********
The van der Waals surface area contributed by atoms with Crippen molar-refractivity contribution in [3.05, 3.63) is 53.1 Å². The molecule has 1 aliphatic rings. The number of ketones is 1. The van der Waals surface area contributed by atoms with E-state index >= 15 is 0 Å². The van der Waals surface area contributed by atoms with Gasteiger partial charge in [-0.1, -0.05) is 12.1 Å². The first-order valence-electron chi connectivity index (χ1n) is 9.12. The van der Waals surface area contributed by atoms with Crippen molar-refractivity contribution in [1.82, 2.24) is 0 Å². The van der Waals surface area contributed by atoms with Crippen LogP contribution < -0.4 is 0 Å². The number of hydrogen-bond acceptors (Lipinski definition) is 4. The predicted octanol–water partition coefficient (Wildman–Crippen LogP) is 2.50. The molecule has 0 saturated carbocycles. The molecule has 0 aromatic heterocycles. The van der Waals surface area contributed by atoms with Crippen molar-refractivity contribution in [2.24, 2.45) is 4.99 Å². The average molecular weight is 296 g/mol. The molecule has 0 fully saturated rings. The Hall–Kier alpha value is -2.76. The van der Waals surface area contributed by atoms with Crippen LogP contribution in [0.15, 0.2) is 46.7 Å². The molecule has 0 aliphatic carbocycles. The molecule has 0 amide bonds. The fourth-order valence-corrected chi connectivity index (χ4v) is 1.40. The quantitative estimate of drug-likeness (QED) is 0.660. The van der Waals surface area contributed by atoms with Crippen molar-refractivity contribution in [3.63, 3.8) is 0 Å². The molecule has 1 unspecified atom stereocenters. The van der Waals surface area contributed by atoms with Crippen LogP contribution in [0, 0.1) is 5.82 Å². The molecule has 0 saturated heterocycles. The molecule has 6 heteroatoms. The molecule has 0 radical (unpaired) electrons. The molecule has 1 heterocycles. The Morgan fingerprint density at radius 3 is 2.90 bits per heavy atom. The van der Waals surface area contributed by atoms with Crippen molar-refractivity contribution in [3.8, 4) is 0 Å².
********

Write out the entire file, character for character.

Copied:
The van der Waals surface area contributed by atoms with Crippen molar-refractivity contribution in [3.05, 3.63) is 53.1 Å². The molecule has 1 aliphatic rings. The number of ketones is 1. The van der Waals surface area contributed by atoms with E-state index >= 15 is 0 Å². The van der Waals surface area contributed by atoms with Gasteiger partial charge in [-0.1, -0.05) is 12.1 Å². The first-order valence-electron chi connectivity index (χ1n) is 9.12. The van der Waals surface area contributed by atoms with Crippen molar-refractivity contribution in [1.82, 2.24) is 0 Å². The van der Waals surface area contributed by atoms with Crippen LogP contribution < -0.4 is 0 Å². The number of hydrogen-bond acceptors (Lipinski definition) is 4. The predicted octanol–water partition coefficient (Wildman–Crippen LogP) is 2.50. The molecule has 0 saturated carbocycles. The molecule has 0 aromatic heterocycles. The van der Waals surface area contributed by atoms with Crippen molar-refractivity contribution in [2.24, 2.45) is 4.99 Å². The average molecular weight is 296 g/mol. The molecule has 0 fully saturated rings. The Hall–Kier alpha value is -2.76. The van der Waals surface area contributed by atoms with Crippen LogP contribution in [0.15, 0.2) is 46.7 Å². The molecule has 0 aliphatic carbocycles. The molecule has 0 amide bonds. The fourth-order valence-corrected chi connectivity index (χ4v) is 1.40. The quantitative estimate of drug-likeness (QED) is 0.660. The van der Waals surface area contributed by atoms with Crippen molar-refractivity contribution in [3.63, 3.8) is 0 Å². The molecule has 1 unspecified atom stereocenters. The van der Waals surface area contributed by atoms with Crippen LogP contribution in [0, 0.1) is 5.82 Å². The molecule has 0 saturated heterocycles. The molecule has 6 heteroatoms. The molecule has 0 radical (unpaired) electrons. The molecule has 1 heterocycles. The Morgan fingerprint density at radius 3 is 2.90 bits per heavy atom. The van der Waals surface area contributed by atoms with Crippen molar-refractivity contribution in [3.8, 4) is 0 Å².